I am dedicating this blog to the wondrous fruit that is the chakka, jackfruit. The large oval fruit hangs from the trees with its green spiky covering protecting it from hungry critters. One never knows quite how to proceed when it is placed before you. Luckily, the families of Prashanthagiri have aided us in this endeavor. Once opened, many pockets of fruit and seeds are revealed. The fruit is a bit of a shock to the senses, very sweet and juicy. It is also very versatile, there exists several different ways of preparing the fruit, mashed, fried, raw. It seems analogous to the formation of relationships with the people of Prashanthagiri. At first, when meeting people it can be a bit overwhelming to get them to “open up,” as it is with the jackfruit. Once you do, you find many different “pockets” within each person’s story, each one delivering different “flavors” to the senses.

I spent the past week or so conducting Household Water Surveys with 11 of the families in Prashanthagiri. Upon entering the home, each woman of the house hurries to the kitchen to prepare us chaya and a snack. Bananas, nayapam (little warm muffin like treats-perfect on a rainy day), tapioca, and of course, jackfruit. The generosity of the families is never ending. Once we are seated with our chaya and treats, I begin asking questions related to their struggles with water. Growing up in the USA, I took it for granted whenever I walked to the sink, turned a faucet and out poured clean water, a never-ending supply. This is not the case in Prashanthagiri and many parts of India. Especially during the dry/hot season, collecting water entails trekking up and down steep inclines, with heavy, obtuse water jugs in hand. Often times, it is the women and children who are responsible for this inconvenient but vital task. For some families, the water collected from distant wells is only enough to be used for drinking and cooking purposes. For bathing, washing clothes, and “watering” the cow and buffalo, they must walk one hour each way to a river. Although many have some fond memories of these journeys, as it is something the family does together, speaking from an economist’s point of view, it is certainly not an efficient use of time.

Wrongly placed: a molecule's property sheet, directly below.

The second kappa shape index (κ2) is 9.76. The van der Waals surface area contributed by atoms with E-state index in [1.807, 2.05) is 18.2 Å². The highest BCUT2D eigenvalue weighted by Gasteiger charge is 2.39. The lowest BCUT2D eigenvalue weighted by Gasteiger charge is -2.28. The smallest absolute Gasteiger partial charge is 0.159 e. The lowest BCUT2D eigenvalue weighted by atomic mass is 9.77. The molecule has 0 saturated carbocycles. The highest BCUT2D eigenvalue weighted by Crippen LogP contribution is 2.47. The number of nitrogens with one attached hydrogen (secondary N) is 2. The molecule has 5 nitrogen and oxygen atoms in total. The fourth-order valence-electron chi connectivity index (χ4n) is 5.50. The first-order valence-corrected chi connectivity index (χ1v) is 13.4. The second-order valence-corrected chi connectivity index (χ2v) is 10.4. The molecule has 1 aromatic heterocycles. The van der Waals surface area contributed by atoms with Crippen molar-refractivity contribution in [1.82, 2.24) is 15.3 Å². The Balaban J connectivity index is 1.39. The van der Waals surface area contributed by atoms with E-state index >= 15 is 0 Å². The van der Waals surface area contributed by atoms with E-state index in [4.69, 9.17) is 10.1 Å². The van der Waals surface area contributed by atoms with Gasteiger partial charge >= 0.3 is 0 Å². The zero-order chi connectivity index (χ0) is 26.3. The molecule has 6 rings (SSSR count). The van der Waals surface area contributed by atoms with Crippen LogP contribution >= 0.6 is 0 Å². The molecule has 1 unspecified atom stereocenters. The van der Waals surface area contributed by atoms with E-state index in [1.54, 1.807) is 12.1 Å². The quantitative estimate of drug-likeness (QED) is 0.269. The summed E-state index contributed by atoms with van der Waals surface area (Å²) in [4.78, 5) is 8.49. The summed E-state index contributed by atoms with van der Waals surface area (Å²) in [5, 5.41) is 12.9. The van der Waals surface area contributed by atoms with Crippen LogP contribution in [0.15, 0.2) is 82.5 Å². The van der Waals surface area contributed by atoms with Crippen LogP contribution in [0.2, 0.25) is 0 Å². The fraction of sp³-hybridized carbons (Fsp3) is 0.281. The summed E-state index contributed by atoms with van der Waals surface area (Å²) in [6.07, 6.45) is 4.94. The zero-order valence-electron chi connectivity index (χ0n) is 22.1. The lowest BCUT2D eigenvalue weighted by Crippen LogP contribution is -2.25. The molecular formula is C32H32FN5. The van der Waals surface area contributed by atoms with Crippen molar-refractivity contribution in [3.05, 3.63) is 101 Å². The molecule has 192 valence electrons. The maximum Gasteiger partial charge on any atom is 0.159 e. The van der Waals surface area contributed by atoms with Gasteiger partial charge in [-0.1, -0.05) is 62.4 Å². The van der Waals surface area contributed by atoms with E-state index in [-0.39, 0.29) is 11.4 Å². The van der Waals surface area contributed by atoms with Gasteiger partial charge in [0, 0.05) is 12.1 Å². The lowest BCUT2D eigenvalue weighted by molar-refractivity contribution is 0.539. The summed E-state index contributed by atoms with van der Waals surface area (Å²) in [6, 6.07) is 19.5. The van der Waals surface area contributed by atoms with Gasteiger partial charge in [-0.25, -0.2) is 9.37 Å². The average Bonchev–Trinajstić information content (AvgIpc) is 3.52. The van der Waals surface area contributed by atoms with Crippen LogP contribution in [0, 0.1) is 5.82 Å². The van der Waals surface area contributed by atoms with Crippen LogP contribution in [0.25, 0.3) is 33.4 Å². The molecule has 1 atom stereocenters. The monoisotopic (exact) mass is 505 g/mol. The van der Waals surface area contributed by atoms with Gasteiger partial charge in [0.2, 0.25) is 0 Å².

As the people in the village have expressed the need for accessible water, Profugo is responding. Tomorrow, two engineers from ESAF, Evangelical Social Action Forum, will be visiting Prashanthagiri to assess the land where two new potential wells can be dug to alleviate the burden on these families for life’s most precious resource. I shall keep you all updated. In the meantime, when you turn that faucet and out comes clean water, take a moment to appreciate it.

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